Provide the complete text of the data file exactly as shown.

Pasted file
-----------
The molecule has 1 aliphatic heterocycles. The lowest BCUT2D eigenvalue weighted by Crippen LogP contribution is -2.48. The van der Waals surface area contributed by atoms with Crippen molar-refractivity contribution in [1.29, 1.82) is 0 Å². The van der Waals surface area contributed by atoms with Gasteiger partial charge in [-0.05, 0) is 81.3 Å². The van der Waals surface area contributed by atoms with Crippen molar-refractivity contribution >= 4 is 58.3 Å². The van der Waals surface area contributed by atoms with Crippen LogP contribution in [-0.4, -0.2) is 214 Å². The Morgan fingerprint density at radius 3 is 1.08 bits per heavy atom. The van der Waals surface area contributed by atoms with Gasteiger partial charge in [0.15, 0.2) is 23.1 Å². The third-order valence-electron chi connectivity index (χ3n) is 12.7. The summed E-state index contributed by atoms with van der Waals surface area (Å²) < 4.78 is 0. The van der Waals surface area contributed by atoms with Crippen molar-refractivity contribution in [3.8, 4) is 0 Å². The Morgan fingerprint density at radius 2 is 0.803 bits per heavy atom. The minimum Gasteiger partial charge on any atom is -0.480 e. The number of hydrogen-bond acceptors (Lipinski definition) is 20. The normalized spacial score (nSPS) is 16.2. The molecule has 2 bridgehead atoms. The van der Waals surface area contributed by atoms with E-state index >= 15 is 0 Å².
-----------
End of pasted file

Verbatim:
The molecule has 1 aliphatic heterocycles. The lowest BCUT2D eigenvalue weighted by Crippen LogP contribution is -2.48. The van der Waals surface area contributed by atoms with Crippen molar-refractivity contribution in [1.29, 1.82) is 0 Å². The van der Waals surface area contributed by atoms with Gasteiger partial charge in [-0.05, 0) is 81.3 Å². The van der Waals surface area contributed by atoms with Crippen molar-refractivity contribution >= 4 is 58.3 Å². The van der Waals surface area contributed by atoms with Crippen LogP contribution in [-0.4, -0.2) is 214 Å². The Morgan fingerprint density at radius 3 is 1.08 bits per heavy atom. The van der Waals surface area contributed by atoms with Gasteiger partial charge in [0.15, 0.2) is 23.1 Å². The third-order valence-electron chi connectivity index (χ3n) is 12.7. The summed E-state index contributed by atoms with van der Waals surface area (Å²) < 4.78 is 0. The van der Waals surface area contributed by atoms with Crippen molar-refractivity contribution in [3.8, 4) is 0 Å². The Morgan fingerprint density at radius 2 is 0.803 bits per heavy atom. The minimum Gasteiger partial charge on any atom is -0.480 e. The number of hydrogen-bond acceptors (Lipinski definition) is 20. The normalized spacial score (nSPS) is 16.2. The molecule has 2 bridgehead atoms. The van der Waals surface area contributed by atoms with E-state index >= 15 is 0 Å².